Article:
10 October, 2016
From VOA Learning English, this is the Health & Lifestyle report.
Roller coasters are fast and exciting. But passing a painful kidney stone is not. The process is painful and can take a long time.
But American researchers have found that a roller coaster ride just might help those suffering from a kidney stone. They say such rides help patients pass the stones with a 70 percent success rate.
The findings come from researchers at Michigan State University. They published their findings in The Journal of the American Osteopathic Association.
David Wartinger led the study. He says he became curious after hearing many stories of people who passed kidney stones after going on a fun ride at a theme park in Florida.
Patients told him that after riding a "roller coaster at Walt Disney World, they were able to pass their kidney stones." One man even said he passed three different stones after going on the ride more than once!
To test whether the claims were true, Wartinger used a 3-dimensional model of a hollow kidney. Inside the model he placed three kidney stones, each no larger than 4 millimeters.
Then he placed the man-made kidney into a backpack. The researchers put the kidney on Disney's Big Thunder Mountain roller coaster for 20 rides.
There are many variables
Wartinger found that where the person sits on the roller coaster can make a big difference.
He said "in the pilot study, sitting in the last car of the roller coaster showed about a 64 percent passage rate." Sitting in the first few cars only had a 16 percent success rate.
Researchers decided to expand the study. They rode the same roller coaster with several kidney models. When sitting in the back car, the success rate of passing the stones was 70 percent.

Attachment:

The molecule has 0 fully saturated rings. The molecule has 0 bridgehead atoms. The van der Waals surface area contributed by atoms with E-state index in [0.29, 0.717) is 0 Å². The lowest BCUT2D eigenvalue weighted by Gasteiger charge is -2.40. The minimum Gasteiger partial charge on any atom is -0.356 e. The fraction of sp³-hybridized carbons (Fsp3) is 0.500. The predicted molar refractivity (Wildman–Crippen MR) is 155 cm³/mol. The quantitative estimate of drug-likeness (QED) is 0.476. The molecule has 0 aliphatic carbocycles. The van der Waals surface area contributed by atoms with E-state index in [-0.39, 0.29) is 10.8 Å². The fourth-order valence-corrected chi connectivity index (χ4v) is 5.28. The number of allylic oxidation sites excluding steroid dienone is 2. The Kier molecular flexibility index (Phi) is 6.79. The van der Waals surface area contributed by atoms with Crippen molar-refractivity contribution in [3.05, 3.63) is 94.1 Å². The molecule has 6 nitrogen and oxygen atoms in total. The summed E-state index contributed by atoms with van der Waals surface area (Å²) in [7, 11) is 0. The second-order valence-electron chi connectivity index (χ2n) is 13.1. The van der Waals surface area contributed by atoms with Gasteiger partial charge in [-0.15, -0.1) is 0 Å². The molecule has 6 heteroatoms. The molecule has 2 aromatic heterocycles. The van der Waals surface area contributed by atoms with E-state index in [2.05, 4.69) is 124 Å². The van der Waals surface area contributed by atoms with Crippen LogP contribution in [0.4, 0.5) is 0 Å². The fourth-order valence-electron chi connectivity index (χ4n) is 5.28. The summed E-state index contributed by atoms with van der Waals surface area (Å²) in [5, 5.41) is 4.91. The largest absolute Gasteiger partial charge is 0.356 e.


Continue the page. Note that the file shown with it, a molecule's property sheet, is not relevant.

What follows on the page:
It also mattered where the stones were located in the kidney. The researchers found that stones located in the upper part of the kidney model were passed 100 percent.
Another variable – it depends what kind of roller coaster. When it comes to passing kidney stones, not all roller coasters are equal.
The researchers used 174 kidney stones of differing "shapes, sizes and weights to see if each model worked on the same ride and on two other roller coasters."
They found that "Big Thunder Mountain was the only one that worked." The other two roller coasters both failed the test.
Wartinger said the other rides were "too fast and too violent." The movement forced the stones against the side of the kidney. He said that the ideal roller coaster is rough and quick with some twists and turns.
How common are kidney stones?
About 300,000 people in the United States go to hospital emergency rooms with kidney stones each year.
One common treatment for kidney stones -- called lithotripsy -- breaks up larger stones into smaller ones. But Wartinger said the treatment can leave many smaller stones. To solve this problem, he suggested riding a roller coaster "after a treatment when the remnants are still small."
Wartinger thinks roller coaster rides could also be used as a preventative measure. He said that a yearly ride on a roller coaster could even prevent stones from developing.
"You need to heed the warnings before going on a roller coaster," he said. "If you have a kidney stone, but are otherwise healthy and meet the requirements of the ride, patients should try it."
He adds that it's "definitely a lower cost alternative" to other treatments.
And riding a roller coaster is definitely more fun!
I'm Anna Matteo.
VOANews reported on this story. Anna Matteo adapted the story for Learning English. George Grow was the editor.
Words in This Story
curious – adj. having a desire to learn or know more about something or someone
theme park – n. an amusement park where the rides and attractions are based on a particular theme
3-dimensional – adj. An object that has height, width and depth, like any object in the real world.
hollow – adj. having nothing inside : not solid
factor – n. something that helps produce or influence a result : one of the things that cause something to happen
variable – n. something that changes or that can be changed : something that varies
pilot – adj. done as a test to see if a larger program, study, etc., should be done
rough – adj. having or causing sudden, violent movements
ideal – adj. exactly right for a particular purpose, situation, or person
remnant – n. the part of something that is left when the other parts are gone
heed – v. to pay attention to (advice, a warning, etc.)
alternative – adj. offering or expressing a choice